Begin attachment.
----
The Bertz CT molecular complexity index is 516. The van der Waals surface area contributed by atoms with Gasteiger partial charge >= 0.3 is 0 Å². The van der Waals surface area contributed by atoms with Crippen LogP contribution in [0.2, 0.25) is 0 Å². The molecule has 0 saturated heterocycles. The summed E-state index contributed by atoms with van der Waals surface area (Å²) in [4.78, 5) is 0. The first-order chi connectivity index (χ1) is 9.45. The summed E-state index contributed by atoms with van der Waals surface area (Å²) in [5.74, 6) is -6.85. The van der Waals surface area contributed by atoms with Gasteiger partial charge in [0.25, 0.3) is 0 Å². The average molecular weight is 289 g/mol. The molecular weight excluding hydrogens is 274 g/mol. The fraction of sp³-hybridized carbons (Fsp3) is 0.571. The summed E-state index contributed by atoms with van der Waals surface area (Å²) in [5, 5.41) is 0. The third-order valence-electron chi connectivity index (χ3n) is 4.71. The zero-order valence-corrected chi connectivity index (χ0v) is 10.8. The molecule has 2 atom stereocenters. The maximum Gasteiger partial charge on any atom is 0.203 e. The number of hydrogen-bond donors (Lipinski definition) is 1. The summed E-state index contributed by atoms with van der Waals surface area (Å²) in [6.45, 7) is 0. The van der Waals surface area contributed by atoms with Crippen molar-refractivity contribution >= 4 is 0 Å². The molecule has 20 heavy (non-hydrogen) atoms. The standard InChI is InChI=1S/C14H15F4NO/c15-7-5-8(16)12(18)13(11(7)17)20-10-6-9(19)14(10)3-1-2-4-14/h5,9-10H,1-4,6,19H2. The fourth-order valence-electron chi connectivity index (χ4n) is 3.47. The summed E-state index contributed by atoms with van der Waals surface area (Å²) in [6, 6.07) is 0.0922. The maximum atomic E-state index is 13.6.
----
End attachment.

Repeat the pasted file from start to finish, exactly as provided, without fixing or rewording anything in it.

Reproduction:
The Bertz CT molecular complexity index is 516. The van der Waals surface area contributed by atoms with Gasteiger partial charge >= 0.3 is 0 Å². The van der Waals surface area contributed by atoms with Crippen LogP contribution in [0.2, 0.25) is 0 Å². The molecule has 0 saturated heterocycles. The summed E-state index contributed by atoms with van der Waals surface area (Å²) in [4.78, 5) is 0. The first-order chi connectivity index (χ1) is 9.45. The summed E-state index contributed by atoms with van der Waals surface area (Å²) in [5.74, 6) is -6.85. The van der Waals surface area contributed by atoms with Gasteiger partial charge in [0.25, 0.3) is 0 Å². The average molecular weight is 289 g/mol. The molecular weight excluding hydrogens is 274 g/mol. The fraction of sp³-hybridized carbons (Fsp3) is 0.571. The summed E-state index contributed by atoms with van der Waals surface area (Å²) in [5, 5.41) is 0. The third-order valence-electron chi connectivity index (χ3n) is 4.71. The zero-order valence-corrected chi connectivity index (χ0v) is 10.8. The molecule has 2 atom stereocenters. The maximum Gasteiger partial charge on any atom is 0.203 e. The number of hydrogen-bond donors (Lipinski definition) is 1. The summed E-state index contributed by atoms with van der Waals surface area (Å²) in [6.45, 7) is 0. The van der Waals surface area contributed by atoms with Crippen molar-refractivity contribution >= 4 is 0 Å². The molecule has 20 heavy (non-hydrogen) atoms. The standard InChI is InChI=1S/C14H15F4NO/c15-7-5-8(16)12(18)13(11(7)17)20-10-6-9(19)14(10)3-1-2-4-14/h5,9-10H,1-4,6,19H2. The fourth-order valence-electron chi connectivity index (χ4n) is 3.47. The summed E-state index contributed by atoms with van der Waals surface area (Å²) in [6, 6.07) is 0.0922. The maximum atomic E-state index is 13.6.